As a kid I used to write messages with lemon juice and when the juice
dried I had a secret message (or so I thought) that was viewable when
held up to the light.
Of course these child hood secret messages only work in the mind of a
child, but not the corporate shield of real business. For your
communications between your employees, your partners or your clients
you need to ensure that each email message that needs to be secure, is
If you are in a regulated industry, the security of your email communications is even more important.
Sending encrypted email ensures that email you intend for a
particular person or group of people is only read by that person or
persons. From what I’ve seen there’s two types of email encryption.
Type one, encrypts email from within your email client and sends the
email message as an attachment. The second type of encryption takes
place within a web browser. There is nothing you download, but you view
the message in a web browser. With this method you have tighter control
over the message as you can indicate if the message can even be
printed, or copied.
PDFs have similar options available to them, so creating a PDF with
security policies can be one way to encrypt an email message as well.
An advantage to investing in a corporate email security system is
that you can automatically enforce corporate security policies and more
easily audit email messages. If you have a dispersed team of employees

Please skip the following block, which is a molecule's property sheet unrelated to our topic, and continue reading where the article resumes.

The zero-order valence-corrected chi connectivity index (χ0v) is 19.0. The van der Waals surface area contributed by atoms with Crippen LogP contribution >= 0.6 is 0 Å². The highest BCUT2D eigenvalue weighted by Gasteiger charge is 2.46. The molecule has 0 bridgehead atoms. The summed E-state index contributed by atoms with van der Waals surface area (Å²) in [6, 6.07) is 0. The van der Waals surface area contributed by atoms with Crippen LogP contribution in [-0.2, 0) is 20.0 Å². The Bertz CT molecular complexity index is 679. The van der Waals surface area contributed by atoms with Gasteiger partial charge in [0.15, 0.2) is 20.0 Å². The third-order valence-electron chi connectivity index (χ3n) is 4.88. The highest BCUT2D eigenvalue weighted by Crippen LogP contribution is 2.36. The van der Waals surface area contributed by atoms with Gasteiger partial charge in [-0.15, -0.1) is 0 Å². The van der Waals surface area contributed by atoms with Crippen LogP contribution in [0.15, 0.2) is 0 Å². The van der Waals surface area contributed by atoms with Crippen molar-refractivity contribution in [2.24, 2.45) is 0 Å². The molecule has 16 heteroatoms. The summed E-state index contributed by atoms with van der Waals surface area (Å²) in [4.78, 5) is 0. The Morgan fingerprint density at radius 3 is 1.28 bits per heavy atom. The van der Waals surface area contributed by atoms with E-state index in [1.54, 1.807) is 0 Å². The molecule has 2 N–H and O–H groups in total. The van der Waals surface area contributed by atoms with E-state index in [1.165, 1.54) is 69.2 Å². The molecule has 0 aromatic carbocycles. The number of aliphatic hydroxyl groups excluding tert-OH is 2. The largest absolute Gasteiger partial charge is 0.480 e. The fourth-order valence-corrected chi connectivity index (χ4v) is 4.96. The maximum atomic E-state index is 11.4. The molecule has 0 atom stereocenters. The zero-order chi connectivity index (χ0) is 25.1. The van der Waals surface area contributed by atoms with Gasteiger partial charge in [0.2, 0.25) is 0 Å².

being able to ensure they can encrypt email, on demand, is important.
In particular as employees travel internationally, securing a hard
disk is good, but if the email you send is not encrypted, and it should
have been encrypted, an encrypted hard disk is only half protecting you.
Voltage Security is one
of many secure communication vendors with email encryption solutions
and one of their many clients is Domino’s Pizza. Karl Anderson, network
security manager at Domino’s Pizza said, “At Domino’s we are in the
process of implementing a corporate-wide data loss prevention
initiative to avoid any accidental loss of private or proprietary
information. We realized that emails being sent to partners and
vendors, such as insurance providers, may contain information like
social security numbers that must be encrypted before sending.”
Maybe you are not sending social security numbers, but have a
contract with a big retailer or the Department of Homeland Security and
you have to ensure your email communication to them, your vendors and
partners, is safe but also easily accessible to the recipient. A
solution such as provided by Voltage (or another vendor) could be what
For a good understanding of encryption learn about Public and Private Key Encryption here
I wanted to know a bit more about how Voltage work and their spokesperson answer some questions below:
Can I control if the recipient can print or forward a message or how long they can view and etc the message